Well, this is where it gets really interesting. Now the team could have each eye of the mantis look at different images, and find out what the insect makes of such difference. For 3D vision is not simply a function of having two eyes that send different images to the brain—if that were the case, then pretty much every animal that has two eyes would have 3D capabilities. It’s what the animal’s brain does with those different images that determines its ability to see in 3D. Scientists with an interest in such matters believed that processing those differences needs substantial brain power, and thus large brains—like we humans have. Surely a mantis doesn’t qualify?
But wait. In Newcastle, the scientists placed a newly-bespectacled mantis in front of a display of dots on a screen. Already of course, each eye was getting a slightly different image, but as far as I can tell the mantis did nothing of note with that information. But then the team began experimenting with moving and modifying some of the dots while the others remained still—much as things we see around us move against a static background. In fact, we know they are moving because the background is largely motionless; if it also moved at the same speed and in the same direction as an object in the foreground, we’d need other clues to detect the motion at all.
In particular, the dots the mantis could see moved so as to suggest that they were prey, like beetles, wandering inadvertently closer to the mantis. Sure enough, the mantis waited till it seemed the offending “beetle” was within reach, and then lashed out as it would at more real insects (or a husband taking a stroll after mating). That itself indicates that these insects have a kind of 3D vision. But it gets more interesting still.
With our two eyes, we humans see two pretty much identical images — but it’s the tiny differences between them that give us the clues we need to see in 3D. What about large differences? What if each eye was presented with two utterly different scenes? Try this crude experiment yourself: Hold your palm so that your thumb is against your nose. Look down at your desk and close each eye in turn, making sure your right eye cannot see what’s on the left of your palm and vice versa. Now place two small objects on the desk on either side of your palm. (I used a piece of orange peel and a seashell from Kerala). Open both eyes. What sense do you make of the combined image you’re looking at?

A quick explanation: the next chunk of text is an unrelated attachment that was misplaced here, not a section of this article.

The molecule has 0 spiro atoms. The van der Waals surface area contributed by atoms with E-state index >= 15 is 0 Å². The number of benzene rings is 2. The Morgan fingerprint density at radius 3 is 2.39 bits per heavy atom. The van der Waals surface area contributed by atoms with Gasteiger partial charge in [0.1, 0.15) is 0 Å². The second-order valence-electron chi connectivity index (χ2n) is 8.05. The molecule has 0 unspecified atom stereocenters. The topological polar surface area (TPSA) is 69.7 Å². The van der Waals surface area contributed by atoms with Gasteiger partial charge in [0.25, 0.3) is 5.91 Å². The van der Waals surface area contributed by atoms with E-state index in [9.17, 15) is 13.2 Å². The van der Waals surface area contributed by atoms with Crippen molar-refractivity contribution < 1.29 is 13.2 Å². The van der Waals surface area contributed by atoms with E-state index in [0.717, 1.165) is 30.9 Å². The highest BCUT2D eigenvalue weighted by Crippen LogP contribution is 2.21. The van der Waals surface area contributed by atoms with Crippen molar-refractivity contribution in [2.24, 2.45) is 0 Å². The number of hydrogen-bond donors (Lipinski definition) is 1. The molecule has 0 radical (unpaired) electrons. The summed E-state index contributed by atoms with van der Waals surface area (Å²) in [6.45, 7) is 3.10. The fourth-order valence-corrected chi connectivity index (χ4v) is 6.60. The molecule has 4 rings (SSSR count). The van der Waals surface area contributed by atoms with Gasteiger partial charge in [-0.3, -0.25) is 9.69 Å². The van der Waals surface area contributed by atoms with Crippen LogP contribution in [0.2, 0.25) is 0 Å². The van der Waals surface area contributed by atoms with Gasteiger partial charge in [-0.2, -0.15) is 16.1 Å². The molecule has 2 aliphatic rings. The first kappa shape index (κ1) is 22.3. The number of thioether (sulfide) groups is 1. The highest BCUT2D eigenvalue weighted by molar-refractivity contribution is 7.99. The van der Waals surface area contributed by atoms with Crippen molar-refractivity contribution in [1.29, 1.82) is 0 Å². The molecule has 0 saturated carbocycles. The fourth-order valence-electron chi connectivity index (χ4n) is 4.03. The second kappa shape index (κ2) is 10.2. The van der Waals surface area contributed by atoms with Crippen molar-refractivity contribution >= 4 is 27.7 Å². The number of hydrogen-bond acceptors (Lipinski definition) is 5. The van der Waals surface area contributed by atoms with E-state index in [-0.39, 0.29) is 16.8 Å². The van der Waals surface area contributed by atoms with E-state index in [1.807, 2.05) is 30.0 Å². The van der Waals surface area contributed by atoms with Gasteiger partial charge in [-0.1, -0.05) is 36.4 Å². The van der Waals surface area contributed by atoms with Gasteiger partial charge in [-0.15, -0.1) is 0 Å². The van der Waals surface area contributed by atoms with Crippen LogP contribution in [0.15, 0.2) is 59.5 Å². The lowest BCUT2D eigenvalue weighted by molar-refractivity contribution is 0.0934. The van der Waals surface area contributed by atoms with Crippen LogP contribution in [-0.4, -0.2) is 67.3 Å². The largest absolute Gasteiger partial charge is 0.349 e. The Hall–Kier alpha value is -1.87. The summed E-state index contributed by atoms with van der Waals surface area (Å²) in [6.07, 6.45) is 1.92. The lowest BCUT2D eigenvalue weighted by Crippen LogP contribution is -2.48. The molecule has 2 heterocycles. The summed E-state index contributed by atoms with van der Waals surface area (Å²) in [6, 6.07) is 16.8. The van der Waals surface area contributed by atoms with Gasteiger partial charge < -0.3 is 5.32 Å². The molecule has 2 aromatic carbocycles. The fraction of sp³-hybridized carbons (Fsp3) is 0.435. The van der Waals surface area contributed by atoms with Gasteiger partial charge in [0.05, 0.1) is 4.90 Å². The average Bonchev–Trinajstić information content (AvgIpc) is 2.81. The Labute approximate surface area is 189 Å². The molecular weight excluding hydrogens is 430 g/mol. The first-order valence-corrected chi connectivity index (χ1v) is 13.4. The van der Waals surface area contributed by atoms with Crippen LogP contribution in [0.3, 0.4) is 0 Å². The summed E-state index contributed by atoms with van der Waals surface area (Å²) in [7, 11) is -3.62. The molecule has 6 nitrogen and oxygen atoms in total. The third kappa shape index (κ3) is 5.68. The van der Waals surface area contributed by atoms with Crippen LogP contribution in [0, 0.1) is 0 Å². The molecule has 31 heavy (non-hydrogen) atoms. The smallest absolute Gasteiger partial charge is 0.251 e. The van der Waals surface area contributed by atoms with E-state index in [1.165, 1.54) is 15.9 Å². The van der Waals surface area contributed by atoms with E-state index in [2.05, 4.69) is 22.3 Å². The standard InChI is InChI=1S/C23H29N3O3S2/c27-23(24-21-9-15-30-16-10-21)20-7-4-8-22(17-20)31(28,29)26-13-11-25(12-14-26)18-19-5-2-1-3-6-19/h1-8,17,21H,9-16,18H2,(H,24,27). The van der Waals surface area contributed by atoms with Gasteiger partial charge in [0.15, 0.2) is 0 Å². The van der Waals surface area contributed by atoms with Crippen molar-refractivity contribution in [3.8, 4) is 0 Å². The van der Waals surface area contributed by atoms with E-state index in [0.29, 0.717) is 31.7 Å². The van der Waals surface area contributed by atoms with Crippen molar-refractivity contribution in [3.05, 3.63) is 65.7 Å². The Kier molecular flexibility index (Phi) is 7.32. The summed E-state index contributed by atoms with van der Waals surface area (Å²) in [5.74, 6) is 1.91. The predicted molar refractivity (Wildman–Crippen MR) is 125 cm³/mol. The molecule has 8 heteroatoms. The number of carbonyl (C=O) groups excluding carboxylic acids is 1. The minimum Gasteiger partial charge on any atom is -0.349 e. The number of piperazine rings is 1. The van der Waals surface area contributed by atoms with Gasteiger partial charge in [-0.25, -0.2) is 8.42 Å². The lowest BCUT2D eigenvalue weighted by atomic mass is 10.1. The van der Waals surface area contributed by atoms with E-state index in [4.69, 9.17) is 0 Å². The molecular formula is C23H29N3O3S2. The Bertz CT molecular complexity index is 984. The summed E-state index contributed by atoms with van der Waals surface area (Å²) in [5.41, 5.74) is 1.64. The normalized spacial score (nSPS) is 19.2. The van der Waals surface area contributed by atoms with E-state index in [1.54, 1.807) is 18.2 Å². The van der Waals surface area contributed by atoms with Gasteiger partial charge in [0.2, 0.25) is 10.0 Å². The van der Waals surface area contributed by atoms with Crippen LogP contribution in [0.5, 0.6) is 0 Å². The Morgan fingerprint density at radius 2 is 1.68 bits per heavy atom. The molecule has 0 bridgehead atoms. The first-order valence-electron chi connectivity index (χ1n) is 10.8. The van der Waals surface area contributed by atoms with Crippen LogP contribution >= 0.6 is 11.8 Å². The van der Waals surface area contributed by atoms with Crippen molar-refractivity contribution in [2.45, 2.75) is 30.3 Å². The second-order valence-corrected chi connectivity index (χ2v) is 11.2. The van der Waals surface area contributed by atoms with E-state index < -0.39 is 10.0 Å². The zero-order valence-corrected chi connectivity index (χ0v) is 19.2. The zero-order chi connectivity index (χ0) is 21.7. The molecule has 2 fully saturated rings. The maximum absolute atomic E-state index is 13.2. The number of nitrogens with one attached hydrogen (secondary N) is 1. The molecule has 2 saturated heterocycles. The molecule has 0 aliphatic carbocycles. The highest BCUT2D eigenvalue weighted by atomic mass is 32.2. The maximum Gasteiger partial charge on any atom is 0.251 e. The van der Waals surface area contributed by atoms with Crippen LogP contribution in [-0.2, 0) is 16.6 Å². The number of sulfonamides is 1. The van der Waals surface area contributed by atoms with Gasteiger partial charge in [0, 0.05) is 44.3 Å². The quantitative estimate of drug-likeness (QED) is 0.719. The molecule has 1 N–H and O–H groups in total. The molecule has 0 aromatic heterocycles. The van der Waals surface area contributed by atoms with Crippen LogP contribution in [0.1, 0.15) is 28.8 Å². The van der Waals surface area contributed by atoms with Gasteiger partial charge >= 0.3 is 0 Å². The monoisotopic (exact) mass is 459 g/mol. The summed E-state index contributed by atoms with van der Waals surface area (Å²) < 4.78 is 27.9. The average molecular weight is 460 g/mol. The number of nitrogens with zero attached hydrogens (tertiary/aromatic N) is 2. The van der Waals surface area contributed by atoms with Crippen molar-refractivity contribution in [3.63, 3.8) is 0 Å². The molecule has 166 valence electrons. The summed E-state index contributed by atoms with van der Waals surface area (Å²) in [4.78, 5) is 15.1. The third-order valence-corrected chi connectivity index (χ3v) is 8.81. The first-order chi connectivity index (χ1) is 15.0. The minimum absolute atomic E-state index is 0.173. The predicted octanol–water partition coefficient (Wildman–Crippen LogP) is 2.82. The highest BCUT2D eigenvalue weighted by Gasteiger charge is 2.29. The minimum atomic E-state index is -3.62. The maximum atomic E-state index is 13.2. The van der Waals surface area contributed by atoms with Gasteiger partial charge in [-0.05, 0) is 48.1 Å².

On the other hand, mantises have no problem with utterly different scenes, at least as far as depth perception goes. If you present a distinct pattern of dots to each mantis eye—the differently coloured lenses allow such experiments—and again simulate the motion of prey, the mantis lashes out again when the “prey” gets within reach. In other words, the mantis judges distance and depth based on the visual clues it gets from motion. That’s not how we humans do it: our 3D vision builds on largely static scenes.
Vivek Nityananda is on that Newcastle team (aside: it thrills me no end that he is a fellow-alumnus of BITS Pilani), and he explained to me: “Human 3D relies on comparing the stationary patterns of darkness and brightness seen by each eye. So having different patterns seen by each eye disrupts our stereo judgments of depth … Mantises judge depth based on motion because they are using depth to catch moving prey. Humans just evolved a different system [perhaps to] help spot stationary camouflaged objects or perhaps more general[ly] to help in shape and texture recognition.”
All of which is not to suggest that mantises possess, in some sense, a “better” 3D vision mechanism than we do. Instead, it tells us how the differing needs of humans and mantises produced different ways of looking at the world. Right there: the power and grandeur and wonder of evolution.
As Vivek also wrote: “[This is] the clear difference between mantis and human stereo vision. [Different patterns] didn’t bother the mantises at all—they still could differentiate targets based on stereo cues. Humans, however, failed completely and were guessing … whether a target was near or far.”
Which makes me think again of the Nawab of Pataudi. It certainly wasn’t by guessing that he hit, or fielded, or threw cricket balls—if it was, let’s just say he would never have touched the heights he did in the game. Gives you a new appreciation for how he overcame the loss of that eye, doesn’t it?
Once a computer scientist, Dilip D’Souza now lives in Mumbai and writes for his dinners.
His Twitter handle is @DeathEndsFun